Seeing the wind: notating and analysing football performance

Back in October 2016, I wrote about a Charles Reep project:

I have been doing some research following a lead from Simon Gleave. The project has been given some urgency by a post by Joe Sykes and Neil Paine.

I was surprised that they thought Charles was responsible for the ruin of English football … and that his maths were to blame (“based on a fatally flawed premise”).

My research has enabled me to be in contact with Neil Lanham. I am sorry that sometimes my eagerness to share Neil’s experience of football analysis and his connections with Charles Reep (Neil met Charles in 1962) has led me to be ahead of myself and the important messages Neil has to share.

This post is an attempt to address this. The title of the post comes from a quote from a football manager who worked with Neil (“One manager said that it makes it possible to see the wind, that is, the invisibles.”)

I draw upon personal correspondence received from Neil on 15 January 2017.

I share Neil’s observations here with his permission. I quote him verbatim. In the correspondence he notes “I feel that I should deny the false information placed on two websites”.

Firstly, a response to Greg Johnson’s discussion on Squawka of Graham Taylor (12 January 2017)

Neil has written to Squawka about this discussion. As a matter of record, Neil was “the sole analysis for Graham during the period of his England management” and shared documentary evidence of his role.  He writes:

In your article on Graham Taylor your writer Greg Johnson states that Graham Taylor employed Charles Hughes as consultant. Nothing could be further from the truth.

It was Charles Hughes who was curious about what Taylor was doing at Watford and the mechanics behind it and seemed desperate to learn. Under Charles Reep’s guidance my colleague Simon Hartley was Taylor’s then analyst and Hughes asked him to advise his assistant how to log every touch in shorthand as both he and I did. Hughes then wrote a book purportedly based on 100 games analysis. Reep based his findings on 3,000 games and myself 5,000.

I was the sole analyst working for Graham Taylor when he was England Manager putting every touch of the ball through my bespoke software for a greater understanding than had ever been reached before, I believe Reep’s analysis was thorough and ‘more accurate than it need be ‘ to quote the great man. I believe my analysis based on much of Reep’s findings is of higher meaningful quality than any other then or now even and I have no doubt that the professor of statistics Richard Pollard, also a Reepian football analyst, will confirm that.

It amuses me to hear people talk of ‘flawed conclusion’ in respect of Reep’s work. It was the basis of what I subsequently did and the 12 or so promotions/avoiding certain relegations that I was involved in, and which paid  me handsome dividends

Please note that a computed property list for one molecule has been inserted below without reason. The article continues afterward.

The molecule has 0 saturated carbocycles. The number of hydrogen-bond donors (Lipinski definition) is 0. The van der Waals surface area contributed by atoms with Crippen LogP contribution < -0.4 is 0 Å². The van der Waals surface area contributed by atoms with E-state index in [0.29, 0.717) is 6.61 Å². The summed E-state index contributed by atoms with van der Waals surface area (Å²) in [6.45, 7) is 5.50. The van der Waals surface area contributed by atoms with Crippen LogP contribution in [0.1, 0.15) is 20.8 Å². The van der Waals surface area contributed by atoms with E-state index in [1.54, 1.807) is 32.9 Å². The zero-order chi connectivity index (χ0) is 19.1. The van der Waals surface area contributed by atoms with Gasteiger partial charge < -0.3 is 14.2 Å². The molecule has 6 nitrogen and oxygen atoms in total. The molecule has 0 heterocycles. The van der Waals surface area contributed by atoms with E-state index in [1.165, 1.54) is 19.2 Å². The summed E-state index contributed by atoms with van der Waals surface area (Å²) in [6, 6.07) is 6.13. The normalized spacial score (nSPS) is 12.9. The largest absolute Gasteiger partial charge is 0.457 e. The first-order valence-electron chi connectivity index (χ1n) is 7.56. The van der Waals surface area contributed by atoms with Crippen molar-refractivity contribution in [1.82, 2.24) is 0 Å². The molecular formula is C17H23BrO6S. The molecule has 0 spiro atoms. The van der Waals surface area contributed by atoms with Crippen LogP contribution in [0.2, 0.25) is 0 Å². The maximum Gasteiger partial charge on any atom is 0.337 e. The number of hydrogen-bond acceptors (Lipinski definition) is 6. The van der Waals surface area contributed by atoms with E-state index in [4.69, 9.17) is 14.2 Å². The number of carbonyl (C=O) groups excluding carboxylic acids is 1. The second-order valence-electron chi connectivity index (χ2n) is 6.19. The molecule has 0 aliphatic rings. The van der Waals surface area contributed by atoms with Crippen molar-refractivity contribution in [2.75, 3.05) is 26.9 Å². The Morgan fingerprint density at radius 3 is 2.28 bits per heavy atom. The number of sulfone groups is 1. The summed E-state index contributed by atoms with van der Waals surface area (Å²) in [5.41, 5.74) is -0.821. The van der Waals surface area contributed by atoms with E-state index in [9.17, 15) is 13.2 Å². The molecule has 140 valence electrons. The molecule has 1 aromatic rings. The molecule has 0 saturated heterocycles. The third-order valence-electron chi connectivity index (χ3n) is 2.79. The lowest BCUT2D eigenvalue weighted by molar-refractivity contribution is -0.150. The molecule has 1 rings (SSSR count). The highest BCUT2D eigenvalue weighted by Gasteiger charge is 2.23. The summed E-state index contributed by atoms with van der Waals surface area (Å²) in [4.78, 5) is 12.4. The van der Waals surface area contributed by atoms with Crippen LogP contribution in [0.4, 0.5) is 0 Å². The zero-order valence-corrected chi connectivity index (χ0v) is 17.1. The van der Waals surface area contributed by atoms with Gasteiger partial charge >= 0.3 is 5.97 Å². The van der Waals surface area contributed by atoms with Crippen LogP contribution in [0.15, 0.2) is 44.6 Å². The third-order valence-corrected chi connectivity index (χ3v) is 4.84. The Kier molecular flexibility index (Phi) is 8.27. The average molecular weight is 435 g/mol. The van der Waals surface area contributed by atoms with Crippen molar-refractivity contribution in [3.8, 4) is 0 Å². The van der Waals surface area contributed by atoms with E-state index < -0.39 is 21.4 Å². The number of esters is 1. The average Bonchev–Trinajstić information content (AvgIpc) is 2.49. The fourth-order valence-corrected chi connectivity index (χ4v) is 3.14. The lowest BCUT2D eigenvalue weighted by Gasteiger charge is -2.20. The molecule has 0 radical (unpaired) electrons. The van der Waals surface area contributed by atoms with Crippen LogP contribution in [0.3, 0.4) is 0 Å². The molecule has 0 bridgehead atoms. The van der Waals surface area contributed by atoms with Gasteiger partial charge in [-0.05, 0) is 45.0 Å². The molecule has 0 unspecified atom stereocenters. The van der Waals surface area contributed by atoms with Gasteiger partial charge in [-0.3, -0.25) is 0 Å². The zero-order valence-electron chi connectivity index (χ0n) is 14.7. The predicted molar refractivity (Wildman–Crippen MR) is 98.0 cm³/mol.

No it is yourselves who are lacking in quality information.

The three volumes containing Neil Lanham’s analysis of every touch of the ball in all 52 World Cup 1990 games, team summaries and probabilities that he sold to Graham Taylor at the FA.

Neil has responded to the Joe Sykes and Neil Payne post about Charles Reep on fivethirtyeight.com:

Charles Reep had nothing whatsoever to do with the rise of Wimbledon Football club. I was the sole analyst and together with Dave Bassett the manager the method of play was formed (The Crazy Gang, 2015:186).

Reep furthermore had absolutely no influence on any England Team Manager or the way the team played. I worked for Graham Taylor as analyst during his period as England manager and the method of play was very different to anything that Reep would have recommended.

To say that ‘the long Ball was England’s official footballing policy’ is absolute poppycock – completely unfounded mythology bearing no truth whatsoever.

As for maintaining possession – for an average team at every level, however they play the ball changes sides 180 on average in between their goals. To base any method of play on passing moves alone is flawed thinking I believe.

I do hope this contributes to the wider conversations about football analysis and the roles Neil and Charles played in a football era that is hotly contested.

I trust that this post does give a clear voice to Neil’s experience and helps us piece together an authentic account of the period and its subsequent impact.

Photo Credits

Shrewsbury v Rochdale Football Match 1950 (Geoff Charles Collection at the National Library of Wales, no known copyright restrictions)

Two photographs courtesy of Neil Lanham.

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